Correlates of Papillary Infarction and Microinvasion in Ovarian Atypical Proliferative (Borderline) Serous and Seromucinous Tumors (APST/APSMT)
JA Kraus, JD Seidman. Washington Hospital Center, Washington, DC
Background: Although papillary infarction in ovarian APST/APSMT is commonly observed, there are few data regarding its significance, including any association with microinvasion and peritoneal implants, which are also poorly understood. Recent reports suggest that microinvasion is found in 25-50% of these tumors, in contrast to reports of 10% stated in the older literature. This study characterizes the features associated with papillary infarcts and microinvasion to further understand these phenomena.
Design: From consecutive hospital-based (non-consultation) cases, 23 APST/APSMT in 19 patients (4 bilateral) were reviewed and evaluated for papillary infarcts, peritoneal implants, autoimplants, microinvasion (<5 mm), bilaterality, calcification, salpingoliths (tubal mucosal calcifications), and endometriosis.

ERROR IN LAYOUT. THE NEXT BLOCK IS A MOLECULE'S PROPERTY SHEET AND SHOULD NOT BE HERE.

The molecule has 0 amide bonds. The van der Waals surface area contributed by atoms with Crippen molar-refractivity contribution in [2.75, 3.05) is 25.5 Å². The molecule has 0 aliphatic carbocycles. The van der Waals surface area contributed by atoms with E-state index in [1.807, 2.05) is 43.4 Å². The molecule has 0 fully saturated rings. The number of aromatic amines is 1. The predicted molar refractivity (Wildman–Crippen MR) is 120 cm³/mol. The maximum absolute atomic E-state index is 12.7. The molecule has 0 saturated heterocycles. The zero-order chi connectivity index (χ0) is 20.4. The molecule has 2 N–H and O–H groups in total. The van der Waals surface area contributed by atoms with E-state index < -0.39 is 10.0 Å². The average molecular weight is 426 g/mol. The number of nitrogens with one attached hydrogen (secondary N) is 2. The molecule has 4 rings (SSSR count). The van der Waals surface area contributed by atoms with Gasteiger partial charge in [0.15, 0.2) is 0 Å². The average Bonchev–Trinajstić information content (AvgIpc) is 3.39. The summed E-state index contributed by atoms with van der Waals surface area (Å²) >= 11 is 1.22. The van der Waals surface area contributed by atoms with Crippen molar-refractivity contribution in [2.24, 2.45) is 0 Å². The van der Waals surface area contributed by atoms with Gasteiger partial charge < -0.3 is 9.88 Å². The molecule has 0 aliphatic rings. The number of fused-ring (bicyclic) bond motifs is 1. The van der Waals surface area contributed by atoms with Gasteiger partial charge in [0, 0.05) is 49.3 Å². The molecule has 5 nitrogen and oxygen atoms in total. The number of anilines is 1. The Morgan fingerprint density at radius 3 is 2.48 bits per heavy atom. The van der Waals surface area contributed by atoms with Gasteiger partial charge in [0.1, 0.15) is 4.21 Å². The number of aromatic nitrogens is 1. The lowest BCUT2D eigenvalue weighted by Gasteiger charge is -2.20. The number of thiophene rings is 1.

Results: Tumors were sampled with a mean of 2.1 sections per cm of maximum tumor diameter. Infarcts were identified in 47% of patients, and microinvasion in 26%. Those with infarcts had a mean age of 50 years and a mean tumor size of 8 cm, versus 58 years and 6.4 cm for those without infarcts (not significant). All tumors with papillary infarcts were serous as compared to 40% of those without infarcts (p = 0.0108). Microinvasion was found in 44% of those with infarcts as compared to 10% of those without infarcts (p=0.14). Noninvasive peritoneal implants were found in 22% of those with infarcts as compared to 0% of those without infarcts (p=0.21). Other features evaluated showed no meaningful correlations with papillary infarction. Microinvasive tumors were significantly more likely to be bilateral (60% v. 7%, p=0.037) and more often had noninvasive peritoneal implants (40% v. 0%, p=0.0585). All tumors with microinvasion were serous as compared to 57% of those without microinvasion (p=0.13). Among patients with APST, 38% had microinvasion. Other features evaluated showed no meaningful correlations with microinvasion.
Conclusions: Papillary infarcts and microinvasion are more common in APST as compared to APSMT. Microinvasion in APST is more common than previously appreciated, and APSTs with microinvasion are significantly more likely to be bilateral than those without microinvasion. Findings suggesting a possible relationship between papillary infarction, microinvasion and noninvasive peritoneal implants warrant further study.
Monday, March 9, 2009 9:30 AM
Poster Session I Stowell-Orbison/Autopsy Award # 156, Monday Morning